The Power of Silence in Conversation

Posted on September 3, 2018

This article highlights key findings that show that simply allowing more time and space in conversations would actually go a long way in fueling more conversation.

Developmental psychology in the acquisition of language abilities in children have found that early exposure to language greatly aids in language development. In fact, children who are not exposed to language during the early “critical age” for language development end up having significant language impairment later on in life even if they spend the rest of their life learning the language. However, not all language exposure is created equal – advancements in language abilities seem to be aided by engaging the child in conversation, and not simply talking to the child. When a child is allowed the time and space to voice out their opinions and be heard while hearing what others are saying, it greatly aids in their acquisition of the language.

This carries implications for the classroom environment. Ironically, teachers who try to hurry classroom discussions by getting students to answer questions quickly or to bolster students’ confidence via speaking up may actually hinder productive classroom interactions. A study on classroom interactions between teachers and students found that teachers usually only give a second or less for a student to react and wait even lesser to offer their own reply after the student stops speaking. However, when the wait time was increased to 3 seconds or more, the results showed increases in the length of the response offered by the student, number of questions and spontaneous contributions by students, student confidence, use of evidence to back their opinions and furthered classroom discussion.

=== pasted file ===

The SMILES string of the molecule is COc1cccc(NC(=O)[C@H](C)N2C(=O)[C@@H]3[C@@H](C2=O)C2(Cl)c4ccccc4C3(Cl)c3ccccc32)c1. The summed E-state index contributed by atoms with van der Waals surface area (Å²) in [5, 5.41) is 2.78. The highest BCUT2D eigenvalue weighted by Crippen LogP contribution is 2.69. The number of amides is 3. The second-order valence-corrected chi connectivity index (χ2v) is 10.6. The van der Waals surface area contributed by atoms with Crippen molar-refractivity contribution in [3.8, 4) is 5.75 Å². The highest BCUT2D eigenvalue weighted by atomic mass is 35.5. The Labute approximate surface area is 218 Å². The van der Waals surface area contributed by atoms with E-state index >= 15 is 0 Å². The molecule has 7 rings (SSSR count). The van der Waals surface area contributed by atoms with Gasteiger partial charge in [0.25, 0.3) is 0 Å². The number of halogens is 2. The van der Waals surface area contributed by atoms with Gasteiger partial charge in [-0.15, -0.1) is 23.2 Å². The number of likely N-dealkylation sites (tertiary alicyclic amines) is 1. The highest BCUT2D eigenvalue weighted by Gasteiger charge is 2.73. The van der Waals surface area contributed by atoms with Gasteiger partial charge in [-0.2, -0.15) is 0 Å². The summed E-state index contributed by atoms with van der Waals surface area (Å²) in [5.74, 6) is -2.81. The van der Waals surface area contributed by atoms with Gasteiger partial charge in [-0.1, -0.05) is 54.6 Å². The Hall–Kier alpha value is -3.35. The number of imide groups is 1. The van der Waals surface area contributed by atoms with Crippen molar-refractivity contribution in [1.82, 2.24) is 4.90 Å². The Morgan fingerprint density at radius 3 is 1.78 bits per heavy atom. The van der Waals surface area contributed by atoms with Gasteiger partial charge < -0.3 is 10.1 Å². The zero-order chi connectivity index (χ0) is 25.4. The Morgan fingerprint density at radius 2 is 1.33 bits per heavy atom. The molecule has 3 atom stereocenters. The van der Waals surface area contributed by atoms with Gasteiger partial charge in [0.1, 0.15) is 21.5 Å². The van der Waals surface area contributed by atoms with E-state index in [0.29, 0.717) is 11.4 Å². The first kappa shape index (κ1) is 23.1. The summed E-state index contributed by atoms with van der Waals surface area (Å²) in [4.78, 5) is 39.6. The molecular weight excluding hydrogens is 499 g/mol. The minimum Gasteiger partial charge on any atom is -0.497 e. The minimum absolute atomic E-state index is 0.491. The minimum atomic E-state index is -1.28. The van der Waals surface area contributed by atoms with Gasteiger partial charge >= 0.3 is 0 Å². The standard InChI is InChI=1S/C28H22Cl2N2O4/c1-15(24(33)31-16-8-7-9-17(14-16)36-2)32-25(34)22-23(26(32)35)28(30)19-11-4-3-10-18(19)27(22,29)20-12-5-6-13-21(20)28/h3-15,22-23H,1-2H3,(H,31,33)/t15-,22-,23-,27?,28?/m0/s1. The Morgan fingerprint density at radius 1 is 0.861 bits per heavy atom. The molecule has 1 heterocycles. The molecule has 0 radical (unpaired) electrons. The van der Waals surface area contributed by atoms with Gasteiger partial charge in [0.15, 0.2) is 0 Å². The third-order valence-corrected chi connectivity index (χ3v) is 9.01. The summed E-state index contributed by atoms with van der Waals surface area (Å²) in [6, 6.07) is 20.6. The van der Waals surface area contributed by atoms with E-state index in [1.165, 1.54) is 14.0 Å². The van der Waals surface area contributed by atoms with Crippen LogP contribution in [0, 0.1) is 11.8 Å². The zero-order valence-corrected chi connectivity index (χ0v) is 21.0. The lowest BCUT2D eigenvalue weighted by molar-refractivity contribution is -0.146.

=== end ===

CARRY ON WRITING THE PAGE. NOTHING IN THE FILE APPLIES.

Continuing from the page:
Interestingly, the study also found that when teaches are not consciously paying attention to their wait time, they gave more time to students they considered to be the top performers in class which could lead to a self-fulfilling prophecy whereby because they (unconsciously) expected more from these top-performing students, they gave these students more time to think and present their arguments which in turn fuels their continuous improvements in language and cognitive ability.

Hence, it could really be true that “two brains are better than one” – we can produce more quality work and conversation, if only we could allow more time for others to think and collect their thoughts before engaging.

Category(s):Other, Self-Confidence

Source material from Psychology Today

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